The death toll from the collapse of a tailing dam in Brumadinho, Brazil’s southeastern state of Minas Gerais, reached 99 on Wednesday, with 259 people still missing.
The dam ruptured on Friday, sending a wave of iron ore waste and mud down the hill, destroying everything in its path, including residential areas, at least two small hotels and a large administrative area of mining giant Vale, owner of the mining complex where the dam was located.
With the smells of livestock and chemical substances filled in the air, the site of the collapsed dam has seen several firefighters searching for bodies, even though the possibility of finding people alive is widely regarded as very remote.
“Our group members and I searched out two bodies today. The most difficult part is to locate these bodies, as they are covered with mud of same color; it’s so hard to distinguish. Identifying human remains is quite difficult and is an uneasy job. We have to be highly concentrated and be alerted so as to find the bodies, but I feel grateful to have the chance to do this job. We will exert all of our efforts to give the society an explanation,” said Nunes, a firefighter of the Maranhao State, north to the Minas Gerais.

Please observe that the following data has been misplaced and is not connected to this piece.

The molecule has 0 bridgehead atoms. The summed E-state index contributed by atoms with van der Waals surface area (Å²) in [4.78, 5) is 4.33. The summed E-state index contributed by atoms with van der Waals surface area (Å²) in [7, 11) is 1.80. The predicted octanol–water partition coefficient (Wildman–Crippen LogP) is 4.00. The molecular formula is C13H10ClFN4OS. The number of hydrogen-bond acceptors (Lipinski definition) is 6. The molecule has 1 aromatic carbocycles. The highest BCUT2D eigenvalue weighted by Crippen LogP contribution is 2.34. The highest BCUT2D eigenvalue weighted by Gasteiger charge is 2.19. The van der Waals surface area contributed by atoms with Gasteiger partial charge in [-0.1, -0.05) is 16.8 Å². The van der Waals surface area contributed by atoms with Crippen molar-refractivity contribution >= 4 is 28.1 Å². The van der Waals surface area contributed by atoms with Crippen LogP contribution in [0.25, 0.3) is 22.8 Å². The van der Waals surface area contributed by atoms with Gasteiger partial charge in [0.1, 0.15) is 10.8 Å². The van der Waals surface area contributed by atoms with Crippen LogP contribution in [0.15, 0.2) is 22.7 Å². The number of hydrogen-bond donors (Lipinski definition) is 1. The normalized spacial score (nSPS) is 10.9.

Apart from firefighters, medical teams and chemical experts are also present on site.
The tailings dam, which belongs to Vale, has a large amount of deposits of wastes and chemical substances. After the dam collapsed, it has added up the possibility of chemical pollution and poisoning.
By Wednesday, no specific chemical compositions are disclosed.
So far, the muddy waste has traveled almost 100 kilometers down the Paraopeba River. Vale started on Wednesday to install equipment in the river, trying to contain the material and prevent it from reaching the Sao Francisco River.
The Vale has announced that it will clear away 10 other tailings dams just like the one that collapsed. The company has also promised to pay 100,000 reals (about 27,000 U.S. dollars) as compensation to each victim’s family.